As is the standard in situations like this, various celebrities have started to speak out about the tragedy that happened at the Cincinnati Zoo over Memorial Day weekend.
Since the death of Harambe, the 17-year-old silverback gorilla who was shot after a 4-year-old boy climbed into his enclosure, public opinion has been mixed about who to blame and whether the zoo's actions were justified.
Were the kid's parents to blame for momentary negligence or did the zoo not have proper barriers in place to prevent small children from sneaking in? Was there a way to sedate or draw Harambe away from the 4-year-old or was shooting the animal the safest option?
Can we just chalk it up to a freak occurrence and leave it at that or do we need to evaluate zoo oversight and protocol to prevent something like this from happening again?
Celebrities started weighing in on how they felt about the events that transpired on Saturday and expressing their condolences for the loss of animal life.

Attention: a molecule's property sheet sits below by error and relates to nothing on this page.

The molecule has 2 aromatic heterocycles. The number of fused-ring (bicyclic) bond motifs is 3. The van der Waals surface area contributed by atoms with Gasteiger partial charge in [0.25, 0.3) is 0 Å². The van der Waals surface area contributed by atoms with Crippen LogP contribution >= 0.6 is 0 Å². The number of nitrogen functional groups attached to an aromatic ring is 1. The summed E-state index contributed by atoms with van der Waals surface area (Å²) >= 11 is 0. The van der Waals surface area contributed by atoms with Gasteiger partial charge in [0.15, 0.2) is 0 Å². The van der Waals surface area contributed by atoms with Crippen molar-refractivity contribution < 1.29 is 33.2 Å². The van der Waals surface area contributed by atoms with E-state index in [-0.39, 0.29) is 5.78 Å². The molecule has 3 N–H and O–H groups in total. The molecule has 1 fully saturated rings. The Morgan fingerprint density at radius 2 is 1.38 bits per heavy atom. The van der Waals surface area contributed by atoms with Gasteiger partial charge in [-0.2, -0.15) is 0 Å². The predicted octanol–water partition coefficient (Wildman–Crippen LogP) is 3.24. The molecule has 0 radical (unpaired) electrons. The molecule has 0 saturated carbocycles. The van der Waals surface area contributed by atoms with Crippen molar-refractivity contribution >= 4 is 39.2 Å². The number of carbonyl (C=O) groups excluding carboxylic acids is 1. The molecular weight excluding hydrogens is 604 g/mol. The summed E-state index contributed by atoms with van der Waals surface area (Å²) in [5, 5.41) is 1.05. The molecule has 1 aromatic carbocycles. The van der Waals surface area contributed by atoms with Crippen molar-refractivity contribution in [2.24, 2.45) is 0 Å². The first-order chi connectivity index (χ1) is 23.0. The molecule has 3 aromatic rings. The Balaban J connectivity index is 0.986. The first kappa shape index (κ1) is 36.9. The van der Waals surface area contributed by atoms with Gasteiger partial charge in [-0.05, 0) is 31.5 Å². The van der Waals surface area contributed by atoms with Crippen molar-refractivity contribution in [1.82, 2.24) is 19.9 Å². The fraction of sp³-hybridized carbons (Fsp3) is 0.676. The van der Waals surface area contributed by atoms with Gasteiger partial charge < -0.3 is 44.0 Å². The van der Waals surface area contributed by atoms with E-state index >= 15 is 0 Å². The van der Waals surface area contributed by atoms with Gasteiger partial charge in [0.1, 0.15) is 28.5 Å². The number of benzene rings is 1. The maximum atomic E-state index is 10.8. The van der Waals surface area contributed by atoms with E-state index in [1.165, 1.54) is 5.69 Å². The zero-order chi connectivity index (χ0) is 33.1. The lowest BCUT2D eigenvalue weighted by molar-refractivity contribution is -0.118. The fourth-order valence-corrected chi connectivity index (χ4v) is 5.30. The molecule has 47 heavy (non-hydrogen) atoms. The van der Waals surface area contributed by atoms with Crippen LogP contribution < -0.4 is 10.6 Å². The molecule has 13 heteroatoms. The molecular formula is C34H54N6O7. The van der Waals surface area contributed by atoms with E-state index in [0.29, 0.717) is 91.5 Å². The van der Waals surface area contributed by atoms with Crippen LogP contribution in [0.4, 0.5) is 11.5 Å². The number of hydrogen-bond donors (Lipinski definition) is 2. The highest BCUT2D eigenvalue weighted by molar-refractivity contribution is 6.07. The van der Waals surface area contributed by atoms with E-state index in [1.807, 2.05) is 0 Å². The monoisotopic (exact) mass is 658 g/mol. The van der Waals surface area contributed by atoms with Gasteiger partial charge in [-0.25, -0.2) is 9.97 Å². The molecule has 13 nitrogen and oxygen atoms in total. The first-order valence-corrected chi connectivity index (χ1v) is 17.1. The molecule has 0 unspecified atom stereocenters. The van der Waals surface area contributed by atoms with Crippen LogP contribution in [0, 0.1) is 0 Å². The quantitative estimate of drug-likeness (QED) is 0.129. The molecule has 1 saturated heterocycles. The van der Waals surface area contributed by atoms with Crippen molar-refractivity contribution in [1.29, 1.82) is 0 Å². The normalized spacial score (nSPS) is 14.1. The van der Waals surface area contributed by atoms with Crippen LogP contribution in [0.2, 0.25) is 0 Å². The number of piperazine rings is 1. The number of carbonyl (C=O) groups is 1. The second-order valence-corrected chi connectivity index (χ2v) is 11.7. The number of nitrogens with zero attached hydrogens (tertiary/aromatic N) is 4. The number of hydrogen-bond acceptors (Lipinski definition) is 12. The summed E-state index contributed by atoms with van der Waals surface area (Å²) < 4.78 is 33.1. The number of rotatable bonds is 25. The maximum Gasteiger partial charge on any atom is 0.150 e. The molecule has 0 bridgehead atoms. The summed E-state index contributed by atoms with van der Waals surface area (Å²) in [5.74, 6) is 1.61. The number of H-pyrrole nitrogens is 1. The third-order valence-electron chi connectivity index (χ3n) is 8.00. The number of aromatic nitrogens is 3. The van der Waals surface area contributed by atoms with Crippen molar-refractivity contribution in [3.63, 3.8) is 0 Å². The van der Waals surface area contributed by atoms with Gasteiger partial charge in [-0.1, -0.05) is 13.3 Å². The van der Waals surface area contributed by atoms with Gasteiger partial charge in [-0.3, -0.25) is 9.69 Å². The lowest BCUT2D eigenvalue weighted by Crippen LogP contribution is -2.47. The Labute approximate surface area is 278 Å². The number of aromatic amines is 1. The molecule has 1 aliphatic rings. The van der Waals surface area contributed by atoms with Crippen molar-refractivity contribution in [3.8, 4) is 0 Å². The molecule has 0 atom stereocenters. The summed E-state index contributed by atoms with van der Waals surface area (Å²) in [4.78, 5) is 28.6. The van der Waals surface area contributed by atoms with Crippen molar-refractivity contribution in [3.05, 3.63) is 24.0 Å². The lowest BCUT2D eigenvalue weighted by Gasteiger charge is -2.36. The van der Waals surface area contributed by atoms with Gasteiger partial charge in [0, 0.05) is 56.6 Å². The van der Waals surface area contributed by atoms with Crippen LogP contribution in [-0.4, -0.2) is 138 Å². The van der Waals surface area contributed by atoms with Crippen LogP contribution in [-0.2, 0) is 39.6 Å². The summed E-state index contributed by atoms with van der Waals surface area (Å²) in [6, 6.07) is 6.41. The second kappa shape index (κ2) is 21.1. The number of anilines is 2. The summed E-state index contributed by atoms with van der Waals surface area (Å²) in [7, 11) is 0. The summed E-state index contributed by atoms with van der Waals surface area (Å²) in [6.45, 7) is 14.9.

Kaley Cuoco shared her extensive thoughts on Instagram.
RIP#harambe Im sure I will get tons of backlash (per usual) I mean let's be honest, I wear the wrong sweatpants and the entire world has something to say about it, but once again , another senseless horrendous animal being killed over people not using their brains. If you watch the footage, you see this gorgeous animal holding that child's hand. Do with that ,what you will. As sad as this makes me, a part of me is happy for that amazing creature doesn't have to live in captivity another day. Bring on the hate!!!!
The mother of the kid who fell into the gorilla cage addressed criticism she's faced since video of her child being dragged by the gorilla in the cage went viral.
Thankfully, Gregg's son is reportedly doing OK after being hospitalized for minor scrapes and a concussion.
The Cincinnati Zoo released a statement on the situation, saying,
The Zoo security team's quick response saved the child's life. We are all devastated that this tragic accident resulted in the death of a critically-endangered gorilla. This is a huge loss for the Zoo family and the gorilla population worldwide.
Zoo Director Thane Maynard also came forward to defend the zoo's decision to put down Harambe to protect the child, saying,
We are heartbroken about losing Harambe, but a child's life was in danger and a quick decision had to be made by our Dangerous Animal Response Team… Tranquilizing the 450-pound gorilla was not an option. Tranquilizers do not take effect for several minutes and the child was in imminent danger… We're glad to hear that the child is going to be OK. We're touched by the outpouring of support from the community and our members who loved Harambe.